Complimentary Webinar available: “Early Team Based Treatment For People With Psychotic Symptoms: The RAISE-Early Treatment Program Experience”
Date: Tuesday, April 14, 2015
2:00 p.m.–3:00 p.m. EST
Hear from Dr. Nina R. Schooler, Professor of Psychiatry and Behavioral Sciences at State University of New York Downstate Medical Center, as she presents “Early Team Based Treatment For People With Psychotic Symptoms: The RAISE-Early Treatment Program Experience.”
Despite high levels of marijuana use in the U.S., little is known about the effects of recreational marijuana use on daily life. In a recent study of recreational marijuana users, marijuana use was correlated with increased impulsivity on the day of use and the following day. Participants also reported higher hostility ratings – for both themselves and their perception of others – on the day they used marijuana. This effect did not last into the next day and appeared to lessen as the study progressed. Results were not impacted by other variables measured such as alcohol or nicotine use. Read the article by clicking here: http://www.drugabuse.gov/news-events/latest-science/recreational-marijuana-use-associated-increased-impulsivity-hostility-in-daily-life <http://www.drugabuse.gov/news-events/latest-science/recreational-marijuana-use-associated-increased-impulsivity-hostility-in-daily-life>
Check out this informative article written by SARDAA Board Member Dustin DeMoss on maintaining a balanced lifestyle while living with a mental illness.
A recent paper reports findings on the reduction in life expectancy among people with mental illness
A recent paper reports findings on the reduction in life expectancy among people with mental illness relative to the general population. National Institute of Mental Health (NIMH) Director Thomas Insel discusses the magnitude and reasons for this excess mortality. http://www.nimh.nih.gov/about/director/2015/mortality-and-mental-disorders.shtml <http://www.nimh.nih.gov/about/director/2015/mortality-and-mental-disorders.shtml>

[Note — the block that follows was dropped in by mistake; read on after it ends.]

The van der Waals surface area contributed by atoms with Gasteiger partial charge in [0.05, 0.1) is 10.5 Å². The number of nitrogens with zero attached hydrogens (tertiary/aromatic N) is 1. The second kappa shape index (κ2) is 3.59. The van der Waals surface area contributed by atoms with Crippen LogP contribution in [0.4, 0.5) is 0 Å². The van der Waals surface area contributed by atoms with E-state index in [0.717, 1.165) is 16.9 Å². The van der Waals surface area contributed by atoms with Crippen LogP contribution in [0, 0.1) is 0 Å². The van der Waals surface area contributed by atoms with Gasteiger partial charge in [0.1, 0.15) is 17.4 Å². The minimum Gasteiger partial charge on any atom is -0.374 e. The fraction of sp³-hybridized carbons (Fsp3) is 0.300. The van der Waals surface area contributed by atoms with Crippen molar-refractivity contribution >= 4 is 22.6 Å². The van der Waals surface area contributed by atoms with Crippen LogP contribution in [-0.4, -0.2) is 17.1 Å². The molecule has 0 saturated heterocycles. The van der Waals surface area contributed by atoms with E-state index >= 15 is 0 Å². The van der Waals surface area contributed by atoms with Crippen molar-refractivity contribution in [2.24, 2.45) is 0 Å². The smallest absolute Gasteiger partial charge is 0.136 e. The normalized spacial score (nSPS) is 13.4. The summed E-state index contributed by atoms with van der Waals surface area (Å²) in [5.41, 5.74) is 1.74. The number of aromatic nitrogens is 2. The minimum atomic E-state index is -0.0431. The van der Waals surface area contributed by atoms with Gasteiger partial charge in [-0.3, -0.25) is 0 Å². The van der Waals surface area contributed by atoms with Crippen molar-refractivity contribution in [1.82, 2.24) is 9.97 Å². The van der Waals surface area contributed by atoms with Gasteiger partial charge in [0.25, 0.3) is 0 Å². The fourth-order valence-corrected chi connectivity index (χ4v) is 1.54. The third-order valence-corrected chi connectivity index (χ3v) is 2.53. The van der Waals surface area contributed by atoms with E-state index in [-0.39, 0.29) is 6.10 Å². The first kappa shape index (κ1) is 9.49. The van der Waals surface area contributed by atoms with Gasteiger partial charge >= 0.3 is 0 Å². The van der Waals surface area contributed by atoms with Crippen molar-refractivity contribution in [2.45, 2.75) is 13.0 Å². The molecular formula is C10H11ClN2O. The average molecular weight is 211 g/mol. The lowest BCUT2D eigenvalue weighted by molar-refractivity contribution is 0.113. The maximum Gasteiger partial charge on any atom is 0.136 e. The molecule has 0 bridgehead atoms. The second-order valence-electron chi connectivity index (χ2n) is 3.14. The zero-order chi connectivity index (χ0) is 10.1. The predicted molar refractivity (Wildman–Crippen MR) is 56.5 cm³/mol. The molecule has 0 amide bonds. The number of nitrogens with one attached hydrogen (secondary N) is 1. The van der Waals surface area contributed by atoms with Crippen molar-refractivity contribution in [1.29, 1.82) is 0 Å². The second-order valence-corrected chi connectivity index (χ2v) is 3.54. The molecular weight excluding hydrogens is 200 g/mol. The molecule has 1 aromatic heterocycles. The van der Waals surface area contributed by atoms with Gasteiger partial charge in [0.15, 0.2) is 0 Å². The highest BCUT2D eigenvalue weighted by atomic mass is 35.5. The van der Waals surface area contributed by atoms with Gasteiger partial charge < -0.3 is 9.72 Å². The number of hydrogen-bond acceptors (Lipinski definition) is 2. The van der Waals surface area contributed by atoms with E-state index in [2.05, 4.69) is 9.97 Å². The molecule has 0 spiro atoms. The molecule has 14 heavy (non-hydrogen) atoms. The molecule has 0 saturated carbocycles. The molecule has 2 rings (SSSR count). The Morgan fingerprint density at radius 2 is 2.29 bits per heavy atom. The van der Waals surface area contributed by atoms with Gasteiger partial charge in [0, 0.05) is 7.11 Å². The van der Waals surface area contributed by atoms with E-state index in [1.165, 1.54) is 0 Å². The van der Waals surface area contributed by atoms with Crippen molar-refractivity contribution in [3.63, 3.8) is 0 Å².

Brandon Staglin went from brilliant engineering student to institutionalized. Over the next decade he fought his way back, to help found a leading brain research organization.
Click here: http://mentalhealthchannel.tv/episode/schizophrenia to view this inspirational personal and family story.
TITLE: Long-Acting Injectable Antipsychotic Medications for Schizophrenia: Changing Our Paradigms
OVERALL DESCRIPTION: Approximately 1.1% of the population worldwide has schizophrenia, a prevalence that is relatively high due to the chronic nature and early onset of this disorder. Adherence to antipsychotic medication is crucial for minimizing the symptoms of schizophrenia and maximizing the patient’s function in society. If a patient does not adhere to a medication plan, the likelihood that the patient will relapse after being stabilized symptomatically is greatly heightened. While oral medications are a tremendous help in controlling what used to be a disease that warranted permanent institutionalization, patients often struggle with full adherence with these agents for a variety of reasons. Long-acting injectable antipsychotic drugs can be integral in assisting certain patients in managing their illness, even those with first-episode schizophrenia.
JOINTLY SPONSORED BY: University of Cincinnati College of Medicine and Haymarket Medical Education (HME)
IN COLLABORATION WITH: Schizophrenia and Related Disorders Alliance of America (SARDAA)
This educational grant is supported by Otsuka America Pharmaceutical, Inc. and Janssen Pharmaceuticals
- Charles L. Raison, MD, Professor, Department of Psychiatry, College of Medicine
- Barry and Janet Lang Professor, John and Doris Norton School of Family and Consumer Sciences, Tucson, AZ
Disclaimer: The opinions expressed in the educational activity are those of the faculty and do not necessarily represent the views of SARDAA.